What the outcome of this conflict is, what the Internet ultimately becomes really is not answerable in any definitive way now. It depends so much on what it is that we, as human beings, do. One of the most pressing questions is whether people like the ones who are in this room, and the people who have the skills that you have, now and in the future, will succumb to those temptations, and go to work for the very entities that are attempting to destroy privacy around the world, or whether you will put your talents, skills and resources, to defending human beings from those invasions, and continuing to create effective technologies to protect our privacy. I am very optimistic, because that power does lie in your hands.
I want to talk about another cause for optimism that I have, which is that the pro-privacy alliance is a lot healthier and more vibrant. It's a lot bigger and stronger than, I think, a lot of us, even who are in it, often appreciate and realize. Even more so, it is rapidly growing. And, I think, inexorably growing.
I know, for me, personally, every single thing that I have done, over the last six months, on this story, and all of the platforms I've been given, like this speech and the honors that I've received, and the accolades that I've been given, are ones that I share completely with two people who have been critically important to everything that I have done.
One of them is my unbelievably brave and incomparably brilliant collaborator, Laura Poitras.
You know, Laura doesn't get a huge amount of attention, which is how she likes it, but she really does deserve every last recognition, honour and award because although it sounds cliche, it really is the case that without her, none of this would have happened.
We have talked every single day, virtually, over the last six months. We have made almost every decision, certainly every significant one, in complete partnership and collaboration. Being able to work with somebody who has that high level of understanding about Internet security, about strategies for protecting privacy, has been completely indispensable to the success of what we've been able to achieve.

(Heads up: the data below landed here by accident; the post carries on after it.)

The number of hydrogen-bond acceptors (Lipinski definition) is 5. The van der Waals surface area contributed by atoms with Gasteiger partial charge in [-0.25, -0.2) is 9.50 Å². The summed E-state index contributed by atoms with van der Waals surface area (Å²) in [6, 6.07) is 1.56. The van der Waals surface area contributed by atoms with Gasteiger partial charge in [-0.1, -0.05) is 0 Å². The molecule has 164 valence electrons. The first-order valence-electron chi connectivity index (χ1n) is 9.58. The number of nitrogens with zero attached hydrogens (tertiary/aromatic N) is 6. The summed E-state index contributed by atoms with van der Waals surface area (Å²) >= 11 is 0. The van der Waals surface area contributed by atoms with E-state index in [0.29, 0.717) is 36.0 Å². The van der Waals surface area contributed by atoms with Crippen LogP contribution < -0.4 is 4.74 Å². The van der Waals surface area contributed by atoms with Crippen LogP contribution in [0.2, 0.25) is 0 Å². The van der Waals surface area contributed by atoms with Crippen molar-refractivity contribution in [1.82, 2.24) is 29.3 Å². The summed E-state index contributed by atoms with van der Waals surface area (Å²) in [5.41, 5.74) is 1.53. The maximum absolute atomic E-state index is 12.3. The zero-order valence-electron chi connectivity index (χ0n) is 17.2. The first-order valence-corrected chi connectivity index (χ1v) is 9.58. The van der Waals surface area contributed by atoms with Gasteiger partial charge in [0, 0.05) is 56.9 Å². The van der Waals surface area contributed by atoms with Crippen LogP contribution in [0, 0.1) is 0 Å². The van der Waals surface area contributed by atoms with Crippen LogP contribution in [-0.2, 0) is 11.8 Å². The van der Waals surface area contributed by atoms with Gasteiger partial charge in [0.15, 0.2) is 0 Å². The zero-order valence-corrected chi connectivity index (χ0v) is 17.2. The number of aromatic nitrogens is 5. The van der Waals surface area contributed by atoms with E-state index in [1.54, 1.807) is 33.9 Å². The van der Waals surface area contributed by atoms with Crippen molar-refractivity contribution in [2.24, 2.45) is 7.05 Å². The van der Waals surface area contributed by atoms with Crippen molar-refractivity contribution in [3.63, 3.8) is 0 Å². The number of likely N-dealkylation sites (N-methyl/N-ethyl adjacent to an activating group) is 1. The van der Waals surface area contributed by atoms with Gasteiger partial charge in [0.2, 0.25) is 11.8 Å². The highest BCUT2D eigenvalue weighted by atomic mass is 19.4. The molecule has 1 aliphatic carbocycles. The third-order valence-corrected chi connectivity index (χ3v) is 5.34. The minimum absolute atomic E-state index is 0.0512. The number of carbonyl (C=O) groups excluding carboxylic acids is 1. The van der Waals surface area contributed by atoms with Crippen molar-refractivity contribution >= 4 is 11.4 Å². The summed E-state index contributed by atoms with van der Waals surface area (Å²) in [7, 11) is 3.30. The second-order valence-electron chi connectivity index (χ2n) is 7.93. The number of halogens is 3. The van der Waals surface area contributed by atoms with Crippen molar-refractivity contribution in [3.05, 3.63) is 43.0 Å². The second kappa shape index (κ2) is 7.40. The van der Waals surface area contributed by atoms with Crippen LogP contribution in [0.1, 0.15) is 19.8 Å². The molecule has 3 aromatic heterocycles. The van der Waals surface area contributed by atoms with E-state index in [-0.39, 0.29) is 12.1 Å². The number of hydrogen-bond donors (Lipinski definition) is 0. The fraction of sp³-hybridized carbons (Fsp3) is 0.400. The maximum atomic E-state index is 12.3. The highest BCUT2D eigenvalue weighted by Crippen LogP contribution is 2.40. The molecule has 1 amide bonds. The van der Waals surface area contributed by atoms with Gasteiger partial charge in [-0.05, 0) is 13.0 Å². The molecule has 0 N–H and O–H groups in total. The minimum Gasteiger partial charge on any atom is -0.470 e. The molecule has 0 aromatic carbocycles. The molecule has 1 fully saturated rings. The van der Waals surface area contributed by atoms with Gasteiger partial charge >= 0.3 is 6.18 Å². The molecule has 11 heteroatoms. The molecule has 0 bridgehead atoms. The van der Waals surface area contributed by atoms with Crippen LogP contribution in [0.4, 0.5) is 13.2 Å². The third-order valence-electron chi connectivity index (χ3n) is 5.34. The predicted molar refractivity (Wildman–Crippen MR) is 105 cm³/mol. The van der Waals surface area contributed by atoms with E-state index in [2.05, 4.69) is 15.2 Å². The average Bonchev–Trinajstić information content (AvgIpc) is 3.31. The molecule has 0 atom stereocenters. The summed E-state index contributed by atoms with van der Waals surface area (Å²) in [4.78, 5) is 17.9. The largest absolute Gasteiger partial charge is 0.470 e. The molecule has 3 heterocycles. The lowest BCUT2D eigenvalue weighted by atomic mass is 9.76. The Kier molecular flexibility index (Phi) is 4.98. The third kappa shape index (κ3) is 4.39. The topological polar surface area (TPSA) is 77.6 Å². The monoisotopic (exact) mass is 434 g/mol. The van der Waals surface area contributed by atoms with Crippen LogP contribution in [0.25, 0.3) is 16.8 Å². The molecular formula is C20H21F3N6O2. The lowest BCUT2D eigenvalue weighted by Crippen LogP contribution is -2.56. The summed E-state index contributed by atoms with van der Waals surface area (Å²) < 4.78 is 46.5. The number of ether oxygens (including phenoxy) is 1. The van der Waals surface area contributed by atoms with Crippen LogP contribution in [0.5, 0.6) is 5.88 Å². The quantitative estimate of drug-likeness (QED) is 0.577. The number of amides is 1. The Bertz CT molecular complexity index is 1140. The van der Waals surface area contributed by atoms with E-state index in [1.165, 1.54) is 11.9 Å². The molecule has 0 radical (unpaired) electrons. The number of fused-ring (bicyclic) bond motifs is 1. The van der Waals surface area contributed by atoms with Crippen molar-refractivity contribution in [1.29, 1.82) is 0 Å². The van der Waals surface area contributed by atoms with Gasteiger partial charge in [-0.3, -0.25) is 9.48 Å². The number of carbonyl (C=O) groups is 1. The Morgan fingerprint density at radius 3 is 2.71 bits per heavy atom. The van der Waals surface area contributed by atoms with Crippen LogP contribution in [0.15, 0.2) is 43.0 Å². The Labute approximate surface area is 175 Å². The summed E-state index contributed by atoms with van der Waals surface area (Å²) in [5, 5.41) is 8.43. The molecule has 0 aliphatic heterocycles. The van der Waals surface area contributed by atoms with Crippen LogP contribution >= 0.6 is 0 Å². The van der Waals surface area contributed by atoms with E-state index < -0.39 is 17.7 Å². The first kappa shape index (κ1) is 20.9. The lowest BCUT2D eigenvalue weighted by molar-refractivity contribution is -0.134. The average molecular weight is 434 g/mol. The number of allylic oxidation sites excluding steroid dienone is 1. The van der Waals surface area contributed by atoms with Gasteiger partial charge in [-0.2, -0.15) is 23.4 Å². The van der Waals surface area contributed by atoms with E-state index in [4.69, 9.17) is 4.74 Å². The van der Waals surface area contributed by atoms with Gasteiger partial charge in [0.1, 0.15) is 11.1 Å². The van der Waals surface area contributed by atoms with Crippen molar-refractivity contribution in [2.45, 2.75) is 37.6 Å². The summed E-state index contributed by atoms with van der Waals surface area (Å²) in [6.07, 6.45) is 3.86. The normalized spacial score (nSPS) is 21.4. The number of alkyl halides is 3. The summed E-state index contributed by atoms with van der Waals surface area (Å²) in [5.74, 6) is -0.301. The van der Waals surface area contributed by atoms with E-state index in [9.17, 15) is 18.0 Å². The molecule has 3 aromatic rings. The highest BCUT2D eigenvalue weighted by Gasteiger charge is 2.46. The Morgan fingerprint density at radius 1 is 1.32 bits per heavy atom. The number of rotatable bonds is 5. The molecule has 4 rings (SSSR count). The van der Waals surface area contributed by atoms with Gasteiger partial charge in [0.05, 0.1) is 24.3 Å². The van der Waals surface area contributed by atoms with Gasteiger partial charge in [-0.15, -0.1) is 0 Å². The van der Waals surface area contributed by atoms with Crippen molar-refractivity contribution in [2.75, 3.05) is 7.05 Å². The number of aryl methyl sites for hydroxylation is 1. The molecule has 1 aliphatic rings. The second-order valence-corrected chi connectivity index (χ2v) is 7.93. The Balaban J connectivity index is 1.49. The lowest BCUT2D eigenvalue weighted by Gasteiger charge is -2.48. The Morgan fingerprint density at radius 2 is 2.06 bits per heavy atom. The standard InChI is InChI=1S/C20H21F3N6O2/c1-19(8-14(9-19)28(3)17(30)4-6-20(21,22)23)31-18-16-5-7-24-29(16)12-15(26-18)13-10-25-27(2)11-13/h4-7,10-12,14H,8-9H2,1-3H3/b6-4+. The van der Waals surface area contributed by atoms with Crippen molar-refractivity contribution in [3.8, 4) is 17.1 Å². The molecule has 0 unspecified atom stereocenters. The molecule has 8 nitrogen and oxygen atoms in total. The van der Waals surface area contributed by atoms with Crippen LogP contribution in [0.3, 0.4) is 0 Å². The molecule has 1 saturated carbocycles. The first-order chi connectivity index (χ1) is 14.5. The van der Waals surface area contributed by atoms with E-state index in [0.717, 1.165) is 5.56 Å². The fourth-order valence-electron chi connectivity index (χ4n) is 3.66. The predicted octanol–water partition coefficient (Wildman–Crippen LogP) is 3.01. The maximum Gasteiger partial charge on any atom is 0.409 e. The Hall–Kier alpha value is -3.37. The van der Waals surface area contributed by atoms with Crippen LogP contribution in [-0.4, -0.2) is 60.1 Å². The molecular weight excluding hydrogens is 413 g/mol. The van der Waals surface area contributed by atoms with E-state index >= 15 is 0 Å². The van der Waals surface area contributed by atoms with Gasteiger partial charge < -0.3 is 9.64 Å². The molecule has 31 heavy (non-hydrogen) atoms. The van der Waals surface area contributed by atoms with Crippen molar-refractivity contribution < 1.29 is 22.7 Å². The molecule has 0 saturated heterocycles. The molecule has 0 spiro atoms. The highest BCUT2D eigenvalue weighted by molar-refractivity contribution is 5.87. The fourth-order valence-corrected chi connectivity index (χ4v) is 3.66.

And then, the second person who has been utterly indispensable and deserves every last accolade, and to share in every last award, is my [? 14:46] of sorts, Edward Snowden.
It is really hard to put into words what a profound effect his choice has had on me, and on Laura, and on the people with whom we've worked directly, and on people with whom we've indirectly worked, and then millions and millions of people around the world. The courage and the principled act of conscience that he displayed will shape and inspire me for the rest of my life, and will inspire and convince millions and millions of people to take all sorts of acts that they might not have taken because they've seen what good for the world can be done by even a single individual.
But I think that it's so important to realize, and to me, this is the critical point, is that none of us, the three of us, did what we did in a vacuum. We were all inspired by people who have done similar things in the past. I'm absolutely certain that Edward Snowden was inspired in all sorts of ways by the heroism and self-sacrifice of Chelsea Manning.
[audience applauds and cheers]
And I'm quite certain that, in one way or another, she (Chelsea Manning) was inspired by the whole litany of whistleblowers and other people of conscience who came before her to blow the whistle on extreme levels of corruption, wrongdoing and illegality among the world's most powerful factions. They in turn were inspired, I'm certain, by the person who is one of my greatest political heroes, Daniel Ellsberg, who did this forty years ago.
Even beyond that, I think it is really important to realize that everything that has been allowed to happen over the last six months, and I think, any kind of significant leak and whistleblowing of classified information in the digital age, both past and future, owes a huge debt of gratitude to the organization which really pioneered the template, and that's WikiLeaks.